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Maternal and Infant Immune Repertoire Sequencing Analysis Identifies Distinct Immunoglobulin and T Cell Receptor Development in Term and Preterm Infants

39 Pages Posted: 1 Mar 2021 Publication Status: Review Complete

See all articles by Brian L. Le

Brian L. Le

University of California, San Francisco (UCSF) - Institute for Computational Health Sciences

Renan Sper

Department of Surgery, UCSF

Sandra C. A. Nielsen

Department of Pathology, Stanford University

Silvia Pineda

University of California, San Francisco (UCSF)

Quoc-Hung Nguyen

Department of Surgery, UCSF

Scott D. Boyd

Stanford University - Sean N. Parker Center for Allergy and Asthma Research

Tippi C. Mackenzie

Department of Surgery, UCSF

Marina Sirota

University of California, San Francisco (UCSF) - Institute for Computational Health Sciences

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Abstract

Preterm labor (PTL) is the leading cause of neonatal morbidity and mortality worldwide. While many studies have focused on investigating the maternal immune responses that cause PTL, fetal immune cell activation has recently been raised as an important contributor to the pathogenesis of PTL. Here, we analyzed lymphocyte receptor repertoires in maternal and cord blood from 14 term and 10 preterm deliveries and  hypothesized that the high incidence of infection in patients with PTL may result in specific changes in the TCR and BCR repertoires. We analyzed T-cell receptor beta chain (TCR-β) and immunoglobulin heavy chain (IgH) diversity, CDR3 lengths, clonal sharing, and preferential usage of variable (V), diversity (D), and joining (J) gene segments. Additionally, we studied the rates of somatic hypermutation (SHM) in IgH.  Overall, the cord blood IgH repertoires had significantly (padj < 0.05) lower rates of SHM and both TCR-β and IgH repertoires had shorter CDR3s compared to maternal blood. When comparing term and PPROM cord blood samples, we found that CDR3 lengths correlated with gestational age, with the shorter CDR3s in preterm neonates suggesting a ‘less developed’ repertoire. Preterm cord blood displayed preferential usage of a number of V genes and J genes. Furthermore, the term maternal repertoires displayed significant preferential usage of TRBV7-8 compared to preterm maternal repertoires. In preterm pregnancies, we observed significantly higher prevalence of convergent clones between mother/baby pairs than in term pregnancies. Together, our results suggest the repertoire of preterm infants displays a combination of immature features yet preferential use of particular genes and convergence with maternal TCR-β clones compared to term infants. While the higher TCR-β diversity might reflect less clonal expansion, the higher clonal convergence between mothers and infants in PTL could represent mother and fetus both responding to a shared stimulus like an infection. These data provide a detailed analysis of the maternal-fetal immune repertoire in term and preterm patients, and contribute to a better understanding of neonate immune repertoire development and potential changes associated with preterm labor.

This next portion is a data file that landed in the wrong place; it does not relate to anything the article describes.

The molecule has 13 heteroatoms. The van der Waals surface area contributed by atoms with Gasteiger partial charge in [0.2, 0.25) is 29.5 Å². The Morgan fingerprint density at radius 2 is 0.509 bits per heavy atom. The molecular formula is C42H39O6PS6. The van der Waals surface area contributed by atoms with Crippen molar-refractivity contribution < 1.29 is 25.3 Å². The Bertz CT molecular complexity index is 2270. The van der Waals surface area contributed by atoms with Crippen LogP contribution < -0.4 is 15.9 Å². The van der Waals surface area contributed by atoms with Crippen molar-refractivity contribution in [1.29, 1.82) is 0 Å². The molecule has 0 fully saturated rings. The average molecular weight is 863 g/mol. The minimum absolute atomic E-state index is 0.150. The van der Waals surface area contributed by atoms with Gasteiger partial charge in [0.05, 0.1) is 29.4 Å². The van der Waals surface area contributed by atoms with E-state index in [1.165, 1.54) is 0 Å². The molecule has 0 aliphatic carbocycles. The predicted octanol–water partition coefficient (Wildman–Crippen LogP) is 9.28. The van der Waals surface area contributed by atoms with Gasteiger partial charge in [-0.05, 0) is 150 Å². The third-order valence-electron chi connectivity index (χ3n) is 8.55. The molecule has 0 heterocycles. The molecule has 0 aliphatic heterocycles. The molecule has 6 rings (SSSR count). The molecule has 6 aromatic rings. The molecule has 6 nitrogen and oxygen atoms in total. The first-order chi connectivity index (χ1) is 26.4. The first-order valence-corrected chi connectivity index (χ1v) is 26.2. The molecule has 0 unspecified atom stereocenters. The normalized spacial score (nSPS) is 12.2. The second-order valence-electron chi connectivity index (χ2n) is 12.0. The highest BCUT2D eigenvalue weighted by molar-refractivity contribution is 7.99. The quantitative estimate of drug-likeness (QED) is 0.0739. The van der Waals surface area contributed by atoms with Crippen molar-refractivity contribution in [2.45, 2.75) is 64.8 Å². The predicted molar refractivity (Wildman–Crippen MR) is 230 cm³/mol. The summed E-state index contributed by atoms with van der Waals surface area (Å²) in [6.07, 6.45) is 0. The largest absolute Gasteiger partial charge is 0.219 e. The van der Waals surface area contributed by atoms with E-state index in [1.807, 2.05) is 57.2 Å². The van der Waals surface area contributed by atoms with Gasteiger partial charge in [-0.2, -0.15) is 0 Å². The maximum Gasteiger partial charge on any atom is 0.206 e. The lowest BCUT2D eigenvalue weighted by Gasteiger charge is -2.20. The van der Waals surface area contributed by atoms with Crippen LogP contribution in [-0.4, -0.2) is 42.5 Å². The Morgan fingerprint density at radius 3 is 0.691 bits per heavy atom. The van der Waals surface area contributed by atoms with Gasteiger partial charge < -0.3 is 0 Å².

Suggested Citation

Le, Brian L. and Sper, Renan and Nielsen, Sandra C. A. and Pineda, Silvia and Nguyen, Quoc-Hung and Boyd, Scott D. and Mackenzie, Tippi C. and Sirota, Marina, Maternal and Infant Immune Repertoire Sequencing Analysis Identifies Distinct Immunoglobulin and T Cell Receptor Development in Term and Preterm Infants. Available at SSRN: https://ssrn.com/abstract=3793962 or http://dx.doi.org/10.2139/ssrn.3793962
This version of the paper has not been formally peer reviewed.

Brian L. Le (Contact Author)

University of California, San Francisco (UCSF) - Institute for Computational Health Sciences ( email )

Third Avenue and Parnassus
San Francisco, CA 94143
United States

Renan Sper

Department of Surgery, UCSF ( email )

Third Avenue and Parnassus
San Francisco, CA CA 94143
United States

Sandra C. A. Nielsen

Department of Pathology, Stanford University ( email )

Stanford, CA 94305
United States

Silvia Pineda

University of California, San Francisco (UCSF) ( email )

Third Avenue and Parnassus
San Francisco, CA CA 94143
United States

Quoc-Hung Nguyen

Department of Surgery, UCSF ( email )

Third Avenue and Parnassus
San Francisco, CA CA 94143
United States

Scott D. Boyd

Stanford University - Sean N. Parker Center for Allergy and Asthma Research ( email )

Tippi C. Mackenzie

Department of Surgery, UCSF ( email )

Third Avenue and Parnassus
San Francisco, CA CA 94143
United States

Marina Sirota

University of California, San Francisco (UCSF) - Institute for Computational Health Sciences ( email )

Third Avenue and Parnassus
San Francisco, CA 94143
United States

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